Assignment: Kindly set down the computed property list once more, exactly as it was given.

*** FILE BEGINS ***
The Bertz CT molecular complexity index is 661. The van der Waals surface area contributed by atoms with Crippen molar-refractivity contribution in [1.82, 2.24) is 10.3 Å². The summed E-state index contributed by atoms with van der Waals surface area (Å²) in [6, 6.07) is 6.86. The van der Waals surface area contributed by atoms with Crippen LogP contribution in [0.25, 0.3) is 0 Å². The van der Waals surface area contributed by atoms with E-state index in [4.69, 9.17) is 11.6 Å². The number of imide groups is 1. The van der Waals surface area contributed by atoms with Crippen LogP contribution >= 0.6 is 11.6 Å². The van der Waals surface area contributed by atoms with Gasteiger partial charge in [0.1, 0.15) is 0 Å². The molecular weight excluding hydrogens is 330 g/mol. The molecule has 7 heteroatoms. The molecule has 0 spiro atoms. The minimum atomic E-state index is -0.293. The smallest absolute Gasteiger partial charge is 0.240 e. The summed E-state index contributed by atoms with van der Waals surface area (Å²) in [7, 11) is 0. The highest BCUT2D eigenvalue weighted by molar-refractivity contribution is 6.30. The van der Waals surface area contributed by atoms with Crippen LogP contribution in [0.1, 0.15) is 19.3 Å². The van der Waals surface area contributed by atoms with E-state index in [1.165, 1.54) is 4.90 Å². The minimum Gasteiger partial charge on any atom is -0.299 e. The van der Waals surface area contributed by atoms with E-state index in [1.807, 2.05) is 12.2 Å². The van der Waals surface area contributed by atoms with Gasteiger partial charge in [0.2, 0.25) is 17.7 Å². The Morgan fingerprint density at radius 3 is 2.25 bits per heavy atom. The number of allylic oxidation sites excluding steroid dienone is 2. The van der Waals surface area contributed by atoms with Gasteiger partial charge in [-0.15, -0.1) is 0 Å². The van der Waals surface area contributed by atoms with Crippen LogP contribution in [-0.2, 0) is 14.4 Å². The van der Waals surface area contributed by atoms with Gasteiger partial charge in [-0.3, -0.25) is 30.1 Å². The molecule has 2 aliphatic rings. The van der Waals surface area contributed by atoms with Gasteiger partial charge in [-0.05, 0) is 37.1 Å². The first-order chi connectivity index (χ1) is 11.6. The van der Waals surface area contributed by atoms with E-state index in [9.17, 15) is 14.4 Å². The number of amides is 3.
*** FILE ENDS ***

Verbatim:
The Bertz CT molecular complexity index is 661. The van der Waals surface area contributed by atoms with Crippen molar-refractivity contribution in [1.82, 2.24) is 10.3 Å². The summed E-state index contributed by atoms with van der Waals surface area (Å²) in [6, 6.07) is 6.86. The van der Waals surface area contributed by atoms with Crippen LogP contribution in [0.25, 0.3) is 0 Å². The van der Waals surface area contributed by atoms with E-state index in [4.69, 9.17) is 11.6 Å². The number of imide groups is 1. The van der Waals surface area contributed by atoms with Crippen LogP contribution >= 0.6 is 11.6 Å². The van der Waals surface area contributed by atoms with Gasteiger partial charge in [0.1, 0.15) is 0 Å². The molecular weight excluding hydrogens is 330 g/mol. The molecule has 7 heteroatoms. The molecule has 0 spiro atoms. The minimum atomic E-state index is -0.293. The smallest absolute Gasteiger partial charge is 0.240 e. The summed E-state index contributed by atoms with van der Waals surface area (Å²) in [7, 11) is 0. The highest BCUT2D eigenvalue weighted by molar-refractivity contribution is 6.30. The van der Waals surface area contributed by atoms with Crippen LogP contribution in [0.1, 0.15) is 19.3 Å². The van der Waals surface area contributed by atoms with E-state index in [1.165, 1.54) is 4.90 Å². The minimum Gasteiger partial charge on any atom is -0.299 e. The van der Waals surface area contributed by atoms with E-state index in [1.807, 2.05) is 12.2 Å². The van der Waals surface area contributed by atoms with Gasteiger partial charge in [0.2, 0.25) is 17.7 Å². The Morgan fingerprint density at radius 3 is 2.25 bits per heavy atom. The number of allylic oxidation sites excluding steroid dienone is 2. The van der Waals surface area contributed by atoms with Gasteiger partial charge in [-0.15, -0.1) is 0 Å². The van der Waals surface area contributed by atoms with Crippen LogP contribution in [-0.2, 0) is 14.4 Å². The van der Waals surface area contributed by atoms with Gasteiger partial charge in [-0.3, -0.25) is 30.1 Å². The molecule has 2 aliphatic rings. The van der Waals surface area contributed by atoms with Gasteiger partial charge in [-0.05, 0) is 37.1 Å². The first-order chi connectivity index (χ1) is 11.6. The van der Waals surface area contributed by atoms with E-state index in [9.17, 15) is 14.4 Å². The number of amides is 3.